Investigating the iPad

At midnight on Saturday – the day the iPad tablet hit stores – Apple had already sold more than 300,000.

Apple is calling the device “magical and revolutionary,” while some bloggers are calling it a “giant iTouch.” But everyone is in some
way talking about the device that aims to take computers in a new direction.

The Apple store at the International Mall in Tampa was crowded Monday with visitors hoping to get their hands on the tablet – if only for a few minutes.

But for those who don’t have time to test the device, The Oracle did its own research and testing for review.

Hardware and design

Small and simple, the iPad in many ways is a glorified netbook. Less than 10 inches tall and weighing about 2 pounds, it has a potential battery life of 10 hours and comes in two wireless options.

Buyers can choose between a wireless iPad and one with built-in 3G wireless. From there, select the amount of memory – much like a gaming system – with 16 GB, 32 GB or 64 GB options.

There is a USB port for the charging chord, headphone jack and microphone, and the 3G models also feature a Micro-SIM card tray.

Unfortunately, notes that the location of the headphone jack at the top of the iPad is impractical and awkward during use.

Each device also has a built-in speaker, but loud volumes cause the device to vibrate.

An installed ambient light sensor adjusts screen brightness automatically, but its resolution is comparable to a top-of-the-line digital picture frame. However, the screen does not feature the E-Ink technology made popular by digital book readers like Amazon’s Kindle. The technology helps when there is a glare from bright lights.

While Apple has not officially released the amount of RAM, bloggers speculate that 256 MB is only a portion that is accessed by the applications, and that the actual amount of RAM may be closer to 512 MB. This may be one of the reasons iPad users are unable to multitask with different applications.

Fans who have already reviewed the device were also disappointed to find there is no camera on the iPad, so video chatting and taking pictures are not options.

Interface and use

For the most part, the iPad works like a giant iTouch. But it has some improvements.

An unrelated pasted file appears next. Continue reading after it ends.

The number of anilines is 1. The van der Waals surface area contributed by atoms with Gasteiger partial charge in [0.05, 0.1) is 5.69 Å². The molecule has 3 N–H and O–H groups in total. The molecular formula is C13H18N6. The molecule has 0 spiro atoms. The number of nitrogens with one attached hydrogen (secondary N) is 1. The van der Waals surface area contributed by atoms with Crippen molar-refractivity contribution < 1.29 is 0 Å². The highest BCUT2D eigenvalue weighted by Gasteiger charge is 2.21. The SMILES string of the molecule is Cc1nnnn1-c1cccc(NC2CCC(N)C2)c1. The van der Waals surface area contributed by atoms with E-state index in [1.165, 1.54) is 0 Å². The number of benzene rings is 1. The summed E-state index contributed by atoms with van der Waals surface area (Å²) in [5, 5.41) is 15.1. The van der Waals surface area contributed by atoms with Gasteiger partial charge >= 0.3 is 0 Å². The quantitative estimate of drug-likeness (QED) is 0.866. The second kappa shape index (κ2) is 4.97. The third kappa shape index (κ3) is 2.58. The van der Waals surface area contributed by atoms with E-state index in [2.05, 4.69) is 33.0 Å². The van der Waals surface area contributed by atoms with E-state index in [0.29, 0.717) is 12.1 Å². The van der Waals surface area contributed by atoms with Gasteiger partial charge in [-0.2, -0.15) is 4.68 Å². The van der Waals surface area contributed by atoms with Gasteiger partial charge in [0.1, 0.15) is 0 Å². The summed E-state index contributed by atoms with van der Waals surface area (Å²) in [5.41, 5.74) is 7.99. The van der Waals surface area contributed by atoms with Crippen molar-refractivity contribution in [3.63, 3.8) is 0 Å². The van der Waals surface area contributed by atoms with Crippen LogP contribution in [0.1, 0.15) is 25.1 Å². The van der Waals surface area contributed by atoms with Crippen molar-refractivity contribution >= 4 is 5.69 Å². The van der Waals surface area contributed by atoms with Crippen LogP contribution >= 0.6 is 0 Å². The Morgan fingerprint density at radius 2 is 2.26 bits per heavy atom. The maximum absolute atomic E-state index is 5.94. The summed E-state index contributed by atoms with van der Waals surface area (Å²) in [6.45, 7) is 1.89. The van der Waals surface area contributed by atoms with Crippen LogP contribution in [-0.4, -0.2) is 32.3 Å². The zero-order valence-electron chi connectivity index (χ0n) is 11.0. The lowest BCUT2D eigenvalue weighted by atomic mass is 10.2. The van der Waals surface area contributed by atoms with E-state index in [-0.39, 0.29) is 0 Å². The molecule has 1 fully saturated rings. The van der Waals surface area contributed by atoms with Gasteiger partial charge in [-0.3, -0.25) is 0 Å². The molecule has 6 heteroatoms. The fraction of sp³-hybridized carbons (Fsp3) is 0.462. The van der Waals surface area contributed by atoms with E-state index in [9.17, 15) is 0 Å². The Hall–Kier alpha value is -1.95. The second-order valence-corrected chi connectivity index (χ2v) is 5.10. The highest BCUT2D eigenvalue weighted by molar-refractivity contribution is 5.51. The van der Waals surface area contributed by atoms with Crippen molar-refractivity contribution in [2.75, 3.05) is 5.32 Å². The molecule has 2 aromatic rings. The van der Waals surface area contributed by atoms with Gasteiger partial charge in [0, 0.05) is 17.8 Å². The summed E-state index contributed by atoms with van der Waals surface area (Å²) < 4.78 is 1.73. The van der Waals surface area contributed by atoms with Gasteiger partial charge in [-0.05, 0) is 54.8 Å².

The home screen interface is more impressive than expected, with seamless touch motion control and icon organization. Depending on the amount of applications, the constant scrolling could become an annoyance, but it’s generally fun and easy.

The touch sensor outshines previous devices – including the iPhone – and makes it easy to choose small icons and keys, even with clumsy fingers. The size of the keyboard – assuming the device is kept vertical – is comparable to most netbooks and is extremely easy to use.

The most negative thing about the interface and iPad use is its inability to multitask, forcing users to exit one application before using another – even if to disregard an annoying notification message. This is a central argument for why the iPad is nothing more than an upgraded smartphone.

It also lacks organizational tools like folders, forcing users to scroll through entire lists of documents, rather than a select few.


The software that comes with the device includes the Safari Internet browser, iBooks, Mail – which streams Gmail now – and iTunes, among a few others.

It also comes with a YouTube surfing application and Apple office programs called iWork.

Browsing the Internet would be the best function of iPad if it weren’t for the incredibly frustrating incompatibility with Flash – a standard for the Web world that Apple is trying to eradicate with “HTML5.”

This is especially frustrating for gamers who cannot visit online sites like for entertainment – instead having to purchase and install applications. But it also affects average users of the iPad who just enjoy browsing the Internet.

Many sites run something – if not the whole Web site – in Flash, and it poses a huge incompatibility problem.

This prevents some videos from running, advertisements from showing and, in some cases, entire pages from loading.

The iPad runs mainly on applications – both Apple and third party. It can run nearly all of the current applications, but not in the way most people are used to.

If the application is created for the iPhone or iTouch, it can run in two ways. Either it displays it at normal size in the center of the iPad screen, or it is magnified to fit the screen. Unfortunately, the latter causes the application to become pixilated and uncomfortable to use.

Some applications have already been designed specifically for the iPad – thus working at a beautiful resolution – but it will be a while before there is even half the amount currently available for other Apple devices.


Overall, the device is fun and a step in the right direction, but without more applications and a Web cam, it’s not worth the $499 to $829 price tag.

The iPad will undoubtedly face future upgrades and additions, but in the meantime, netbooks still offer more for your money.